I didn't become a potter, but I do now run my own business!'
Corinne goes one step further and suggests expressing your entrepreneurial spirit by starting a business in your spare time. 'This might be an online retail site, a part-time franchise opportunity, or providing services like tutoring or translation. Perhaps you can run this alongside your main job until it's bringing you in enough revenue to quit your day job?'
It's easy to feel stuck in a rut when you hate your job. But the more opportunities you see for yourself - and take steps to create - the more positive and motivated you will feel.
7 Ways to Stay Mentally Strong When You Hate Your Job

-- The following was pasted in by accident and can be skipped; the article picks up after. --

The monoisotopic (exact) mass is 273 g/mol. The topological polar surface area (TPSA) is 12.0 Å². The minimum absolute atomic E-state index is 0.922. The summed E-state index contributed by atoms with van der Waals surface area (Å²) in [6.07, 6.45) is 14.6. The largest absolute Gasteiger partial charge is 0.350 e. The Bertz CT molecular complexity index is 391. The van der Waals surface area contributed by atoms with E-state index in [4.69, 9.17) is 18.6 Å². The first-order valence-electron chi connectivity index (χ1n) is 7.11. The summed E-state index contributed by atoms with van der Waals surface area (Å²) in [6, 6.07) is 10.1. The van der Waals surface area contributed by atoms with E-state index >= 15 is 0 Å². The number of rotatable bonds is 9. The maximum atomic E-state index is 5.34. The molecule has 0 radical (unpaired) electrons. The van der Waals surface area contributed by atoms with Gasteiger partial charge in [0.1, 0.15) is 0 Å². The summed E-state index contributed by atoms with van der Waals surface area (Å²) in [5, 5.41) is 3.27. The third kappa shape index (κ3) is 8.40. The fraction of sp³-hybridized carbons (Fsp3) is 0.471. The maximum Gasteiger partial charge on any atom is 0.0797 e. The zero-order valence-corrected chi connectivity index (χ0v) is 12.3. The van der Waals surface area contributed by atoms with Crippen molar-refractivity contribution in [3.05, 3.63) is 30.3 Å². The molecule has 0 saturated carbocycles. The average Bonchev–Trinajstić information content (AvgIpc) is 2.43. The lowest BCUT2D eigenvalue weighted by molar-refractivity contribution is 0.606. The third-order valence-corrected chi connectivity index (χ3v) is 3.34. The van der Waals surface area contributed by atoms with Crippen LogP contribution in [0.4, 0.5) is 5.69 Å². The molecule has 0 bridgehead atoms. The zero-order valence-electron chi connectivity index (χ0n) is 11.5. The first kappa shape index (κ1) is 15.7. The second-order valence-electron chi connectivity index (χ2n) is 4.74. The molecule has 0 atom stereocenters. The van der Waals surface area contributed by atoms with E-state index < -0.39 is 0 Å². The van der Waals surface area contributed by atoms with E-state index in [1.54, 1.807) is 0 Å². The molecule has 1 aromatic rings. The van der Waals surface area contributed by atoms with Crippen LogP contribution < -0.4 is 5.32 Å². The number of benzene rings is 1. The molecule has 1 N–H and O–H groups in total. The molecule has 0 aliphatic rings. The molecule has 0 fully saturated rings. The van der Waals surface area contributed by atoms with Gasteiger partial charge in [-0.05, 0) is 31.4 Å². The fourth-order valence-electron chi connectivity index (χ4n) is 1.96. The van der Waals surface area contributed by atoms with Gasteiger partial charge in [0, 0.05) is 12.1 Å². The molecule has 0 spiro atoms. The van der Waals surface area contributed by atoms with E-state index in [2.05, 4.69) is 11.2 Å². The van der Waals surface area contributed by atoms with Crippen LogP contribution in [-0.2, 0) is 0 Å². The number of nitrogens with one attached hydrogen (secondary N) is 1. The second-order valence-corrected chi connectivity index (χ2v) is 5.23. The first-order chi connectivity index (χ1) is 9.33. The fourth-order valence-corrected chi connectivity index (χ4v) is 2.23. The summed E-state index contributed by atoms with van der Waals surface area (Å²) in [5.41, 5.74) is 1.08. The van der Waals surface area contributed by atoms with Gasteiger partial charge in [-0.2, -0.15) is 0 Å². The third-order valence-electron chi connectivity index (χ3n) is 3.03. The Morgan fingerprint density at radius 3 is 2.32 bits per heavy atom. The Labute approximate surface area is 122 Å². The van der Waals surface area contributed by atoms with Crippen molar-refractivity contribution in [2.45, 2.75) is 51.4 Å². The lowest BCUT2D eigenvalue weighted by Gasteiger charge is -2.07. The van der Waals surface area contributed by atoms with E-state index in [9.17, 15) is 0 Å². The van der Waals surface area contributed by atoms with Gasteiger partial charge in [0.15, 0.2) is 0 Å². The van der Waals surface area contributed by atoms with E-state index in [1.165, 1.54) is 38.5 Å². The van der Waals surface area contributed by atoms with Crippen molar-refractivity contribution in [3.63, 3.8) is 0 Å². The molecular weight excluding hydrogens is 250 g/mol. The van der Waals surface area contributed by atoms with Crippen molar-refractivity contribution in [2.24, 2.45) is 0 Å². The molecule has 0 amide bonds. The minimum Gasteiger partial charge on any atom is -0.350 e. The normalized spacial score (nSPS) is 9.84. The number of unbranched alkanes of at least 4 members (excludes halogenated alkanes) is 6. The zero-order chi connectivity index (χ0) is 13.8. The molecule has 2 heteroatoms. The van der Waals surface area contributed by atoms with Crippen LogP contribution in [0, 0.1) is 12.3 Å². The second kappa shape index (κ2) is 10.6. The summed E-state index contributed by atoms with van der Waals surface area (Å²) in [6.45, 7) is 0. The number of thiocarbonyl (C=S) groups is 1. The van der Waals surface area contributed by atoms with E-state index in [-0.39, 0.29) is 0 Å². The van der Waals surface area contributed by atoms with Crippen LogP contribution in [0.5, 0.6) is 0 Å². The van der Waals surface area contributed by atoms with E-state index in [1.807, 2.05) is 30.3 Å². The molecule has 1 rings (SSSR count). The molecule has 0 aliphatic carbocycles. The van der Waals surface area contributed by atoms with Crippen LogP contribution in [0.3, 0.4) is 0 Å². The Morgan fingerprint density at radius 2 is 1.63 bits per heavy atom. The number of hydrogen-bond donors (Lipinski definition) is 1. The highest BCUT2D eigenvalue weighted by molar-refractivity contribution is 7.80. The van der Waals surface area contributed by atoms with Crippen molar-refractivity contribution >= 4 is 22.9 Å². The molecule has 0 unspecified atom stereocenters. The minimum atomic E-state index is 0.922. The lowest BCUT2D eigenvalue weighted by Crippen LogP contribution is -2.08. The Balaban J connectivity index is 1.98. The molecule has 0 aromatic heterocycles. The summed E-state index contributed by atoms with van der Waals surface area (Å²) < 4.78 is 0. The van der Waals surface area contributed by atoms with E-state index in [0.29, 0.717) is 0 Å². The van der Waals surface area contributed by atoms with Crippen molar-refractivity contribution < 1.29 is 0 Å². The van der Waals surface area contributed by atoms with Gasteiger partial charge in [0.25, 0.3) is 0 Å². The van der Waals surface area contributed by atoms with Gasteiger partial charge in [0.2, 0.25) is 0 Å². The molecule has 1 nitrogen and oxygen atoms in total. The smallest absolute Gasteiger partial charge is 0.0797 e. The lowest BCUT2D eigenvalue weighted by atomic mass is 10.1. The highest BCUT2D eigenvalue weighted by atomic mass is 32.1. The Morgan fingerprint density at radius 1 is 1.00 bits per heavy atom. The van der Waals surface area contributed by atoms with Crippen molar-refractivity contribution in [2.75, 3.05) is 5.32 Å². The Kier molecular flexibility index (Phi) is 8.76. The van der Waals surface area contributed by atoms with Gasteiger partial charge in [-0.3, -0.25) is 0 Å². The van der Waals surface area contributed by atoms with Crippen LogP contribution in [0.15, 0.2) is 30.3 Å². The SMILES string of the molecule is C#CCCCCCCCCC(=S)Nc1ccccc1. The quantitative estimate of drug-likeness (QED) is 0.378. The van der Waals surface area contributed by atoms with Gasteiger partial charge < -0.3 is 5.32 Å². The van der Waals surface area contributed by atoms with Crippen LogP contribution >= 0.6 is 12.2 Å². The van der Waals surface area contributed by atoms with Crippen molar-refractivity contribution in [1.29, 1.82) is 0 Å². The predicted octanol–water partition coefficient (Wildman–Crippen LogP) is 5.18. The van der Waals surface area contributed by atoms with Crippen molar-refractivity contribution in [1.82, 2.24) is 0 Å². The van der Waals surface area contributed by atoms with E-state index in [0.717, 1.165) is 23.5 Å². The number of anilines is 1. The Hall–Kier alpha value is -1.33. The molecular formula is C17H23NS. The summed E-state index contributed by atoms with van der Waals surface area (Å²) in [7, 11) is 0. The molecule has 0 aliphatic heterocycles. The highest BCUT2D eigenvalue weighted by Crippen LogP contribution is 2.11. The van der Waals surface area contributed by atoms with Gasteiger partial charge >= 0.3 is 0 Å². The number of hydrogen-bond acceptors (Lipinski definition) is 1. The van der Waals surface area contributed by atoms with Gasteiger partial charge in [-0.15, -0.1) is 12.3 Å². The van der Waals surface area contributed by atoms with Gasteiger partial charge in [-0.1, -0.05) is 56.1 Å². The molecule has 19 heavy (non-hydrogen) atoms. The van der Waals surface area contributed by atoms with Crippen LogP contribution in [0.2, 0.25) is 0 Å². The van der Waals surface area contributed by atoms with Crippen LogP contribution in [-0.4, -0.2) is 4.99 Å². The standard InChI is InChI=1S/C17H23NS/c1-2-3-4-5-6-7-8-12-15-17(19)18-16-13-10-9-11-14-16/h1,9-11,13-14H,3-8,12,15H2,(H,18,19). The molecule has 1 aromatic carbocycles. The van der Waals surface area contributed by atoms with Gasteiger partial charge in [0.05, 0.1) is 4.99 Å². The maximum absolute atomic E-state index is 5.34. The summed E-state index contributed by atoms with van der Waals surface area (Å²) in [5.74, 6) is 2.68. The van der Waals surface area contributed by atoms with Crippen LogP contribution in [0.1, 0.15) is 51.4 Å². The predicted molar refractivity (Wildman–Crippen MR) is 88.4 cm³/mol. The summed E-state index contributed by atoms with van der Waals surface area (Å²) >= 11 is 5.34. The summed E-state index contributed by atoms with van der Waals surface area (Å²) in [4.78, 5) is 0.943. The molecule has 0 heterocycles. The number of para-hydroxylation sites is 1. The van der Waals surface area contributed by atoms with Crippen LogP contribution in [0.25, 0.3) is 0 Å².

Don't let your job sap you of the mental strength you need to think, feel, and act your best.
Trudging into a job you don't like day after day can take a serious toll on your well-being. If you really hate your job, your disdain is likely to affect your personal life too.
Perhaps you spend Sundays dreading Monday--which causes you to lose precious minutes of your weekend. Or maybe you arrive home from work every day in a bad mood and it's affecting your relationship with your family.
It's no surprise that being at a job you hate can drain you of mental strength. But, you can take steps to stay as strong as you can even when you find yourself in tough circumstances.
1. Focus on the things you can control.
Although you might be tempted to perseverate on the fact that your boss is a jerk or that your company has ridiculous policies, don't waste your precious energy on things you can't control.